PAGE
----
Budget 2024 live updates: federal treasurer Jim Chalmers hints at low income relief ahead of budget announcement speech tonight – latest news

Budget 2024 live updates: federal treasurer Jim Chalmers hints at low income relief ahead of budget announcement speech tonight – latest news

writing in an op-ed in the state’s News Corp daily that there needs to be a slow down:

We need to have a sensible conversation about migration, and about the amount of funding the Commonwealth can and must deliver to meet the needs of a growing population.

We need this because we want to make sure there is a home for everyone.

revealed it is pursuing jail time of more than two years for McBride.

The courtroom is filled with his supporters and media, one of whom yelled “shame on the court” as the judge entered before being told to be quiet.

Prior to entering the court, McBride told a rally outside the court “I did not break my oath to the people of Australia and to the soldiers that keep us safe”.

The sentencing will mark the end of a years-long saga beginning in 2014 when McBride began taking documents from defence offices in Canberra in a backpack and after charges were first laid against him in 2018 for passing those documents on to journalists at the ABC.

slow speed at which the federal government is moving to reform road user charges, Pallas says the commonwealth must work with the state on any changes.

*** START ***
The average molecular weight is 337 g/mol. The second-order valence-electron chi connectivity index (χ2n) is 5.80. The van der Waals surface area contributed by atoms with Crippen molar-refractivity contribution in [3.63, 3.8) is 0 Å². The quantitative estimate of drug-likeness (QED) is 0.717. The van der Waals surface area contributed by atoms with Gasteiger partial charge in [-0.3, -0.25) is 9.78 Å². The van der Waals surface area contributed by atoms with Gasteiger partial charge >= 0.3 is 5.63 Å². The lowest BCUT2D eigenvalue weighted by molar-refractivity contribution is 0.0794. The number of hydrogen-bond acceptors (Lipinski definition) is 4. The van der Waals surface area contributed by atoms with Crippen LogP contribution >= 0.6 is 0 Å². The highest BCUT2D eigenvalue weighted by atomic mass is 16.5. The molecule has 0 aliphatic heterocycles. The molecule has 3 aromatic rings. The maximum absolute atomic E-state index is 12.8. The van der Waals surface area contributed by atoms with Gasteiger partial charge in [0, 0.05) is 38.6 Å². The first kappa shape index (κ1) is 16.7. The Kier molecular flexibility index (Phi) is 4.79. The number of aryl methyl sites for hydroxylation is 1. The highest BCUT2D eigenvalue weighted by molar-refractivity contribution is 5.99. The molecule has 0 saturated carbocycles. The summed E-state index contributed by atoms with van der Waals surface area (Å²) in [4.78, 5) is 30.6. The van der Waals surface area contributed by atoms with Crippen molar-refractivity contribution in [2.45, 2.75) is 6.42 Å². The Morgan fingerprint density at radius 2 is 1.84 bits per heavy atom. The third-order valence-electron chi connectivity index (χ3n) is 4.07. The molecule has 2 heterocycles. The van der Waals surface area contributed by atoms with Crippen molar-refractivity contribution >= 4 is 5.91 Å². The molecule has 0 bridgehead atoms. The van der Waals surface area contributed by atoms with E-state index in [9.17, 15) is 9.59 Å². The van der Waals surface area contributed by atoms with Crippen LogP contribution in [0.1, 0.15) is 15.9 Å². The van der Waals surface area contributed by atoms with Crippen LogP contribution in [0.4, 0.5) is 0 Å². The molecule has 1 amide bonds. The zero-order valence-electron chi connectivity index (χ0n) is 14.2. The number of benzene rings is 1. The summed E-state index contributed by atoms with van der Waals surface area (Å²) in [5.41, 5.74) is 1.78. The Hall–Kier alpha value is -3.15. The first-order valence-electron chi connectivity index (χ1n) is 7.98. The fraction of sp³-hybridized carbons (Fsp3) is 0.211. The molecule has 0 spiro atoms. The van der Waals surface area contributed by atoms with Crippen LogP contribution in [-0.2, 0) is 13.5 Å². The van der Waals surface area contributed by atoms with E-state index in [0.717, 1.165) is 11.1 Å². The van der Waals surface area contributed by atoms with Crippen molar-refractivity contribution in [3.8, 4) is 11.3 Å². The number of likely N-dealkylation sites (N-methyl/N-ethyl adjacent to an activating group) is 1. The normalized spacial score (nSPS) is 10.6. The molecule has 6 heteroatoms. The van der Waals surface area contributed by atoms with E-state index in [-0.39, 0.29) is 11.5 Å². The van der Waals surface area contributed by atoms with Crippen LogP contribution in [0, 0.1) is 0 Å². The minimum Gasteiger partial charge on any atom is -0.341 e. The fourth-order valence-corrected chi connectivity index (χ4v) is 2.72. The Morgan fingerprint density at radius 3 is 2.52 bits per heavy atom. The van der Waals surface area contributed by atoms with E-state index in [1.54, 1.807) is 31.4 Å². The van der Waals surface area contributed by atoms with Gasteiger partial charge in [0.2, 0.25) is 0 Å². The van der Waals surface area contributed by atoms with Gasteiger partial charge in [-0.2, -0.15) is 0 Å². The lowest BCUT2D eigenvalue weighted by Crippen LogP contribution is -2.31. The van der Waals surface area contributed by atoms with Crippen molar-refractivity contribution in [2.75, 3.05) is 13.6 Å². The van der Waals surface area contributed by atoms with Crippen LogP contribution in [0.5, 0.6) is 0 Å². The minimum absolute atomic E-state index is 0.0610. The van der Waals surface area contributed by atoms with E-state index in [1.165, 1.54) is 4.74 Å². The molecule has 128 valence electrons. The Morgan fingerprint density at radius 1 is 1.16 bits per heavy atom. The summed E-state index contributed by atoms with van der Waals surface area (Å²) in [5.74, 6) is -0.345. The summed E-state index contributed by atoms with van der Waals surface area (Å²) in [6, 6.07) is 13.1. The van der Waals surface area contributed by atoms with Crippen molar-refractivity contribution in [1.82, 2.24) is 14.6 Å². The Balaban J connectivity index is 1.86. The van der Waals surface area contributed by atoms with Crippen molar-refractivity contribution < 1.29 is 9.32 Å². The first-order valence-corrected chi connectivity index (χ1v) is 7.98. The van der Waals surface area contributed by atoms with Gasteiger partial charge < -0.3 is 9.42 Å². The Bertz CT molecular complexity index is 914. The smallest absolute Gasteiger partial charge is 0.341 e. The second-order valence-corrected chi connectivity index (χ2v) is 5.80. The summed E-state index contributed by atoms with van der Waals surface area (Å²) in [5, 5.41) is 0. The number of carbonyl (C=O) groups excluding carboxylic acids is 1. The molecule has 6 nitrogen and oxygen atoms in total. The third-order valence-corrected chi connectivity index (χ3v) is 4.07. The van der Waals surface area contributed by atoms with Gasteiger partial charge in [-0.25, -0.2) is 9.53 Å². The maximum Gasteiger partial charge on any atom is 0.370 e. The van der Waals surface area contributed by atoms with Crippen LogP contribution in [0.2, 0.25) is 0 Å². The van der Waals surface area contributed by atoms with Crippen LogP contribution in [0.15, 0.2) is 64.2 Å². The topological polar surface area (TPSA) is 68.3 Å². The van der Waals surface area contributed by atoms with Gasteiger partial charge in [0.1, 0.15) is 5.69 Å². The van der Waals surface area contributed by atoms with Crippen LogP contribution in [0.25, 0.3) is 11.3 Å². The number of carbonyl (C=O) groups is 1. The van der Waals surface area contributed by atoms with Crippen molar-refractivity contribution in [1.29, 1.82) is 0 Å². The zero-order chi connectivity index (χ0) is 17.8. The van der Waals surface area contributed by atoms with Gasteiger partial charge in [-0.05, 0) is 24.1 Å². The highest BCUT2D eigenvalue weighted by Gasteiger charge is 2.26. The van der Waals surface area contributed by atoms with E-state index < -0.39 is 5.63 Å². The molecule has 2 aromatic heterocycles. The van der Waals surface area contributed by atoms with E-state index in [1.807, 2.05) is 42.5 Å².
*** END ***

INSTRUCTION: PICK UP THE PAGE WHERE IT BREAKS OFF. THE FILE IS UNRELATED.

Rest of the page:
Last year, the commonwealth intervened in a case to strike down Victoria’s electric vehicle tax, much to the anger of the state’s treasurer.

Asked if the federal government should get a move on and introduce its own tax for low and zero emissions vehicles, Pallas told reporters outside parliament:

They won’t be doing it unless the state of Victoria is satisfied with it. We control the registration system, we own the roads. I don’t think they’ll be taking the charge without it being satisfactory to the state. I’ve been very clear with the federal government about this.

He says there needs to be a national conversation “about how effectively we move to an appropriate system of charging for the use of our roads”. He goes on:

Clearly, the idea of it applying exclusively to EVs was a matter of concern. I think everybody who pays fuel excise at the moment would say they don’t want to be subject to double taxation. So we’re going to have to work constructively with the commonwealth to come up with a solution. I’m up for that. I just want the commonwealth to recognise they can’t take a windfall in fuel excise and use it to prop up the bottom line.

Fuel excise when it was originally put in by the states was about repairing the road base … to effectively pay the states for the wear and tear on the road network. That’s over time being taken away from the states, so we get less than a quarter of that money back for the wear and tear on the road base. As a government, we’ve said from the commonwealth, [we are] happy to work in cooperation with you, but the whole idea of usage charges … has to be about proper repair and maintenance of our own road network.

Victoria rolling out digital driver’s licences

Victorian roads minister, Melissa Horne, is speaking outside Victorian parliament about the rollout of digital driver’s licences. She says: